I hope everyone had a good Thanksgiving and a few restful days off from the IT grind. That was my plan, too. However, when Friday dawned I realized that I had plenty of IT work to do for myself.
When you spend your days planning new network and server build-outs, VM architectures, and fixing any and all problems, the supporting cast gets neglected. This includes all the laptops, desktops, and servers that make up the backbone of the lab, right down to the phones. I hadn't had time to do much in the way of updates, fixes, and patches on those systems for nearly a year. Thus, my weekend was consumed with upgrades, updates, and fixes for my own systems, which somehow feels less productive than regular work.
It all started with my Asterisk installation. Up until Friday, all the phones were driven by an aging TrixBox installation that was old enough to require a complete rebuild rather than just upgrades, and all the phones needed new firmware to accompany the new build. Luckily, upgrading from this ancient version of TrixBox to the most current was relatively painless. Rather than try to migrate all the extensions, trunks, and settings, I opted to build it clean, copying the configs from the current box. Much to my surprise, it was extremely simple. I manually copied over the extension definitions, trunk configurations and registration strings to the new build of TrixBox CE, swapped IP addresses and voilà, everything worked. A few phones needed to be rebooted, but that was basically it. I even took the time to add a few of my recordings to the hold music -- something I'd been meaning to do for years.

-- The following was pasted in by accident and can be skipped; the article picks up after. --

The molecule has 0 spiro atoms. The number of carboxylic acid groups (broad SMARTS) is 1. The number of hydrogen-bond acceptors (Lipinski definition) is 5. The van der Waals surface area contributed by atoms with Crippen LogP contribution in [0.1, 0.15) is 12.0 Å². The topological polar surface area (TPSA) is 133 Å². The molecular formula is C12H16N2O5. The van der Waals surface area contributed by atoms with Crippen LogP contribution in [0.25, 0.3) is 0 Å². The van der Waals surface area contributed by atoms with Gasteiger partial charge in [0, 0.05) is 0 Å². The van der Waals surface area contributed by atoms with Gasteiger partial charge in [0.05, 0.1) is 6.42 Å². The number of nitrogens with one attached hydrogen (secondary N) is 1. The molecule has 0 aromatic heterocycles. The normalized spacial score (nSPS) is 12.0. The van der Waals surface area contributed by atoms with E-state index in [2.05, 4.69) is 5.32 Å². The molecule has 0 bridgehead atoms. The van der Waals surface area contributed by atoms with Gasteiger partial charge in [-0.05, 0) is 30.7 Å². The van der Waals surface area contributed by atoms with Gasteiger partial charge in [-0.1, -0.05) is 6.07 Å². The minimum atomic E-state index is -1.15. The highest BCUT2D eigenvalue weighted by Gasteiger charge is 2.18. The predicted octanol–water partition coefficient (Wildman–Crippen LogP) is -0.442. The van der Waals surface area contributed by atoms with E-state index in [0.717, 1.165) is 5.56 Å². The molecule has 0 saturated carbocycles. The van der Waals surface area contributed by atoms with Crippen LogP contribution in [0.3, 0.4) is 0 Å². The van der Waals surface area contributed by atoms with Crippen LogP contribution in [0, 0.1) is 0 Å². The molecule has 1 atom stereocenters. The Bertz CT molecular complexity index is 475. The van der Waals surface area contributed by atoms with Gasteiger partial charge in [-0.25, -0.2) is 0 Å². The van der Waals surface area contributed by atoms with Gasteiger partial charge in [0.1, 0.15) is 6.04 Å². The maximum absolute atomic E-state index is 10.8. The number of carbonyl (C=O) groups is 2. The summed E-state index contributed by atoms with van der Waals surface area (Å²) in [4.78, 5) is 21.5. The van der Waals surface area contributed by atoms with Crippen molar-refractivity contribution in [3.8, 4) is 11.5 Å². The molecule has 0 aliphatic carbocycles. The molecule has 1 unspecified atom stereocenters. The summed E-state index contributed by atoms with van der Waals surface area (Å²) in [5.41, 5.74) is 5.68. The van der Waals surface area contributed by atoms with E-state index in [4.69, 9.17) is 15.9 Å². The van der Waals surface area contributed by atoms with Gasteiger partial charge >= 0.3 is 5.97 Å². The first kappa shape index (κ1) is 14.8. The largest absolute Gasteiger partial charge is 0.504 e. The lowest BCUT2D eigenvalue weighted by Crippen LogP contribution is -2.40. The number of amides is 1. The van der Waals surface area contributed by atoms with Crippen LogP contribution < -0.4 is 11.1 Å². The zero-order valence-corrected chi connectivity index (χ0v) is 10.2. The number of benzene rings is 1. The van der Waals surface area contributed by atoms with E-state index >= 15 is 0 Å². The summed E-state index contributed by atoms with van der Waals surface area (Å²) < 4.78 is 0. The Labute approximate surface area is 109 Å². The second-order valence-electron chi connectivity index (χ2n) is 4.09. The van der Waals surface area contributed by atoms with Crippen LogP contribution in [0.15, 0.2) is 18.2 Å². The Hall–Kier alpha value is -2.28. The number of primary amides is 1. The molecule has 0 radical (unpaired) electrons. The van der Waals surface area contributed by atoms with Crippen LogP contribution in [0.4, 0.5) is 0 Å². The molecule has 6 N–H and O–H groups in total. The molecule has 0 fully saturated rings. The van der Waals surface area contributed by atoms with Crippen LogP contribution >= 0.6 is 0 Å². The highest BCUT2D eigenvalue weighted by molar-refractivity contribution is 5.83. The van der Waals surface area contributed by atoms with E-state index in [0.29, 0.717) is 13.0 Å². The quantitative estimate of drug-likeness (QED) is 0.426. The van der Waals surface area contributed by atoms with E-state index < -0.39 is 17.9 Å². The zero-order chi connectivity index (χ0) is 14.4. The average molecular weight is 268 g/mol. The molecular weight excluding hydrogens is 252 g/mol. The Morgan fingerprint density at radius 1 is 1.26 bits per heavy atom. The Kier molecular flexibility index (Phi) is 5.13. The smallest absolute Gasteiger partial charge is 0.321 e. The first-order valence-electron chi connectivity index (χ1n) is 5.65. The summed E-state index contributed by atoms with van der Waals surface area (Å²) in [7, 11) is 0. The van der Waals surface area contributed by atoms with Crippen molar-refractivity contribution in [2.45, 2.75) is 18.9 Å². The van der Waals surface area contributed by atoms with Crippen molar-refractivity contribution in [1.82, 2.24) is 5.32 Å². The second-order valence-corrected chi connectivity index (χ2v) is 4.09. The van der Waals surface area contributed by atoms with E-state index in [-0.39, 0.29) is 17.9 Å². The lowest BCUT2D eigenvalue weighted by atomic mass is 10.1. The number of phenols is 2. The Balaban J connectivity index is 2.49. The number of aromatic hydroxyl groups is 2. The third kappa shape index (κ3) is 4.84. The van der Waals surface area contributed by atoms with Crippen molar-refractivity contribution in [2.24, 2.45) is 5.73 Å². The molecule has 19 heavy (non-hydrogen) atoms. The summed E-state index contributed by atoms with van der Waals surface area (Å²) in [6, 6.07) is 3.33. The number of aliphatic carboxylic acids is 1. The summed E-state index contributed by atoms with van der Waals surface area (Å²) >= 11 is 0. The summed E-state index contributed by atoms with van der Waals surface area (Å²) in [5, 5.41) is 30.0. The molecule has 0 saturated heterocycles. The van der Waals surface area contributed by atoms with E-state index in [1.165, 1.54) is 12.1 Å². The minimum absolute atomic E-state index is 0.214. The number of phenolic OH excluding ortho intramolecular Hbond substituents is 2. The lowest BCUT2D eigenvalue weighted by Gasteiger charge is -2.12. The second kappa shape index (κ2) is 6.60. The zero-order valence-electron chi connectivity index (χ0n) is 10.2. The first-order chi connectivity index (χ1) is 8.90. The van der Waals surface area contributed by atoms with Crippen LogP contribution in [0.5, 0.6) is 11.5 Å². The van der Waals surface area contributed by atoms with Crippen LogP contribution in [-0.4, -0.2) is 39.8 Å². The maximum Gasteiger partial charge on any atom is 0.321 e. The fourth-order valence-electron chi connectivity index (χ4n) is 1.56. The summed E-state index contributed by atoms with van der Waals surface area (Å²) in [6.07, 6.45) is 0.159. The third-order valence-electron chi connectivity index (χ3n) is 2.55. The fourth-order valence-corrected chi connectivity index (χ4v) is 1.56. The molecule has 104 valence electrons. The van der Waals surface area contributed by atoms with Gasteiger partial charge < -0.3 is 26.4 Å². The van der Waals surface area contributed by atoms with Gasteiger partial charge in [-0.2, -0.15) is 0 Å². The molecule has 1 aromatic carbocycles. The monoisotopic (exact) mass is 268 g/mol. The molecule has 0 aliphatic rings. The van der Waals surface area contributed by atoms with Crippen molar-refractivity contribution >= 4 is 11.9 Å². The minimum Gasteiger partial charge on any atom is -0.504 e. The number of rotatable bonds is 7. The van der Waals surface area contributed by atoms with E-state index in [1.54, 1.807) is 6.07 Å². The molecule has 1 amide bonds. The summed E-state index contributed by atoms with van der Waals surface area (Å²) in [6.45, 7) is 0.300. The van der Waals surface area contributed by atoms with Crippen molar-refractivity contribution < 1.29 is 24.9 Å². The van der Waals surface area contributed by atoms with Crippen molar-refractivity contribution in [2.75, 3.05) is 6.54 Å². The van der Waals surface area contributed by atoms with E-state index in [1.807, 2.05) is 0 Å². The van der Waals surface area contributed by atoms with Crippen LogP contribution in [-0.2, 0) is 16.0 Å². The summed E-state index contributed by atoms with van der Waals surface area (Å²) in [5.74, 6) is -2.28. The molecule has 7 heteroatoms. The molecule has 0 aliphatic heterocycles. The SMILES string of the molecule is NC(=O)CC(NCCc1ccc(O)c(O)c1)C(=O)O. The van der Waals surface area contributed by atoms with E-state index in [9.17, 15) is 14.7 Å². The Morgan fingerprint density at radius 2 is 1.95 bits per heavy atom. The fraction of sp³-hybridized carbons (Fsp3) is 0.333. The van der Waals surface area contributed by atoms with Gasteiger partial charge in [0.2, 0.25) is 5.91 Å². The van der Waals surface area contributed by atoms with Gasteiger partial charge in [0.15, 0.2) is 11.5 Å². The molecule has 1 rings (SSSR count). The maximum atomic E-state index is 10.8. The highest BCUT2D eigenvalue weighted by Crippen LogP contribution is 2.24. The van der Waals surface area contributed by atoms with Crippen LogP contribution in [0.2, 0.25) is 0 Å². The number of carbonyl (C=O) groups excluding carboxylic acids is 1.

[ In the market for a new phone system? InfoWorld Test Center has the lowdown in "Microsoft Response Point SP1 fills VoIP major gaps" ]
A few notes on this build: The current TrixBox CE MOH admin code isn't quite right, so you're better off running
sox foo-in.wav -r 8000 -c 1 -s -w foo-out.wav resample -ql on your WAV files, placing them in
/var/lib/asterisk/moh, and manually reloading Asterisk. Also, if you don't require authenticated SMTP for e-mail alerts/fax-to-email/etc, you'll have to edit
/etc/postfix/main.cf and set
smtp_sasl_auth_enable to 'no', and run
service postfix restart. After that, all should be well.
I also bit the bullet and updated my Cisco IP phones to the latest SIP code. Given the history of Cisco's SIP builds for the 7900-series phones have a history of being wonky, I was somewhat prepared for a battle. However, the IT gods smiled on me, and after altering one setting in the XML config for the 7970s (<natEnabled>false</natEnabled>), the phone booted, updated, and came up normally.